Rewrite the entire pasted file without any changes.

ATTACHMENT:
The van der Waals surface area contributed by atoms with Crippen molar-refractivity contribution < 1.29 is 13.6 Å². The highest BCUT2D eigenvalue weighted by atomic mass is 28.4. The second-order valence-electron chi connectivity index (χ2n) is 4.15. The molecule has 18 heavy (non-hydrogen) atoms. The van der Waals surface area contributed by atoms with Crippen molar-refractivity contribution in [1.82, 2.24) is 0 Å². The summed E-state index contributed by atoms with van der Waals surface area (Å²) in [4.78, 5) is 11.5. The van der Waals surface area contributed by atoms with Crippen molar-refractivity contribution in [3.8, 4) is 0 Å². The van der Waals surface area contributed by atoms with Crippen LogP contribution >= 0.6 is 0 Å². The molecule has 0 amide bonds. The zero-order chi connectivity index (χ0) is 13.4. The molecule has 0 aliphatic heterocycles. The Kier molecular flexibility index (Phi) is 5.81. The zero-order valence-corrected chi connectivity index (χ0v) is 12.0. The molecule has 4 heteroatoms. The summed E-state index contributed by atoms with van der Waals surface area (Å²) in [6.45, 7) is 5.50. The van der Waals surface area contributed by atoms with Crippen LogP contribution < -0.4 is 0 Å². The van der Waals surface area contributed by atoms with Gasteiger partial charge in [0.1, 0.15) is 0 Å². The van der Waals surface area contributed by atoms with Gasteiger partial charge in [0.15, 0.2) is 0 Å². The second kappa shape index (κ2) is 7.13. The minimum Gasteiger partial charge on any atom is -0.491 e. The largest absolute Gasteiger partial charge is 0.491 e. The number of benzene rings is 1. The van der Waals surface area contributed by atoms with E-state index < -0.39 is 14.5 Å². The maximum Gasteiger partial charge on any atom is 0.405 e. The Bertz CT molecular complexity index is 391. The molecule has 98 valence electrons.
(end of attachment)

The van der Waals surface area contributed by atoms with Crippen molar-refractivity contribution < 1.29 is 13.6 Å². The highest BCUT2D eigenvalue weighted by atomic mass is 28.4. The second-order valence-electron chi connectivity index (χ2n) is 4.15. The molecule has 18 heavy (non-hydrogen) atoms. The van der Waals surface area contributed by atoms with Crippen molar-refractivity contribution in [1.82, 2.24) is 0 Å². The summed E-state index contributed by atoms with van der Waals surface area (Å²) in [4.78, 5) is 11.5. The van der Waals surface area contributed by atoms with Crippen molar-refractivity contribution in [3.8, 4) is 0 Å². The van der Waals surface area contributed by atoms with Crippen LogP contribution >= 0.6 is 0 Å². The molecule has 0 amide bonds. The zero-order chi connectivity index (χ0) is 13.4. The molecule has 0 aliphatic heterocycles. The Kier molecular flexibility index (Phi) is 5.81. The zero-order valence-corrected chi connectivity index (χ0v) is 12.0. The molecule has 4 heteroatoms. The summed E-state index contributed by atoms with van der Waals surface area (Å²) in [6.45, 7) is 5.50. The van der Waals surface area contributed by atoms with Crippen LogP contribution < -0.4 is 0 Å². The van der Waals surface area contributed by atoms with Gasteiger partial charge in [0.1, 0.15) is 0 Å². The van der Waals surface area contributed by atoms with Gasteiger partial charge in [0.15, 0.2) is 0 Å². The second kappa shape index (κ2) is 7.13. The minimum Gasteiger partial charge on any atom is -0.491 e. The largest absolute Gasteiger partial charge is 0.491 e. The number of benzene rings is 1. The van der Waals surface area contributed by atoms with E-state index < -0.39 is 14.5 Å². The maximum Gasteiger partial charge on any atom is 0.405 e. The Bertz CT molecular complexity index is 391. The molecule has 98 valence electrons.